|Topic Review (Newest First)|
|12-18-2011 09:12 PM|
Originally Posted by casey1999 View Post
|12-18-2011 09:08 PM|
Originally Posted by Lake Superior Sailor View Post
|12-18-2011 08:18 PM|
|SkywalkerII||Love tillers. My Tartan 27 and C&C 34 both tiller steered. Remember, the famous Dorade is tiller steered, a 52 foot yawl, only one of the greatest boats of all time!|
|12-18-2011 06:31 PM|
Originally Posted by Minnewaska View Post
Now, in all the years I've single handed her, I've never had a bit of trouble bringing her back to the wind with the engine on idle. Never ever. Especially not in the 7-10 winds we were having at the time. Even the few times I've sailed with the Admiral at the tiller, she's never had a problem keeping the boat into the wind for hoisting.
It boggled my mind as well.
|12-18-2011 01:05 PM|
My first boat had a wheel that faced aft. You stood in front of the wheel, and reached behind you to turn the wheel. It was easy to remember how to work it. Basically it's a combination of a wheel being opposite to a tiller, but since the wheel is behind you and facing aft, it's the opposite of a wheel to... in a way.
Non-sailors would regularly mistake the stern of my double-ender for the "front of the boat." Especially with that wheel sticking out of the stern...
|12-18-2011 09:35 AM|
If the main filled, shouldn't that have caused her to round up, rather than fall off? Was the jib already flying? Was a motor running to keep water over the rudder?
I'm not doubting the story. Just curious. Mental picture practice.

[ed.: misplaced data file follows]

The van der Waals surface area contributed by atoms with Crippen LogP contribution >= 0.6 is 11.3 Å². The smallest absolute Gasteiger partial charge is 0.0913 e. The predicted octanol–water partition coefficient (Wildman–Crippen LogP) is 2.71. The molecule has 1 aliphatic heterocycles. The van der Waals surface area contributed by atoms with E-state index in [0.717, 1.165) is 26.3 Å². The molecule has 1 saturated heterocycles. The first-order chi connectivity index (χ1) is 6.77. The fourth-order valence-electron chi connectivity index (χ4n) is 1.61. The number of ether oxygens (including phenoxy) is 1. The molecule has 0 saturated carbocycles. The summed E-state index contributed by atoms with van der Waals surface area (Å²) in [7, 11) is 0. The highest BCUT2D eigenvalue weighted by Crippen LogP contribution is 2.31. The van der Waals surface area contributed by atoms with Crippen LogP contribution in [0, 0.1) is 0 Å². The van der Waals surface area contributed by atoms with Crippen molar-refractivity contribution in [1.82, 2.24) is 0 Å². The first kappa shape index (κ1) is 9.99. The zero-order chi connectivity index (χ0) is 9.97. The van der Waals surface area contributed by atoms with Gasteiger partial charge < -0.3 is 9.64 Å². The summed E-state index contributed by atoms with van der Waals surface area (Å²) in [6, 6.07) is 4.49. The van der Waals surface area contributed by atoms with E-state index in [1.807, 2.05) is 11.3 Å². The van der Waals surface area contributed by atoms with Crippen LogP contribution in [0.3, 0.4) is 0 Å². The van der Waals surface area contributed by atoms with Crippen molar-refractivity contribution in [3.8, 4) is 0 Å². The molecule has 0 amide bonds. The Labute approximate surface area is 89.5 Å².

|12-18-2011 09:14 AM|
Well, I always have a slack sheet and boom vang before I hoist the main, specifically because I don't want it to take the wind and begin sailing before I'm ready. What happened is that the crew allowed her to fall off a bit, and then just the force of the wind on the flapping main overpowered the crew at the helm and pushed her over more until the main had taken up all the slack and filled.
I agree that my boat is skittish to steer, but my crew is an experienced sailor, and helmed a 40-something multihull down on a BVI trip for hours on end. Now, a 40-something multihull is not going to respond to the wheel like a 28' single hull, but I was still surprised at how quickly the boat got on top of the crew.
|12-02-2011 05:19 PM|
|12-02-2011 04:58 PM|
I love tillers. I learned to sail back in the early 80s with a local charter club sailing Cat, Oday & Ericson 27s which all had tillers. My Cat 36 has a wheel, but I miss coming in from a day of sailing, standing up with one bare foot on the tiller, one hand on the end of the boom....just makes you feel like a REAL sailor.
|12-02-2011 03:38 PM|
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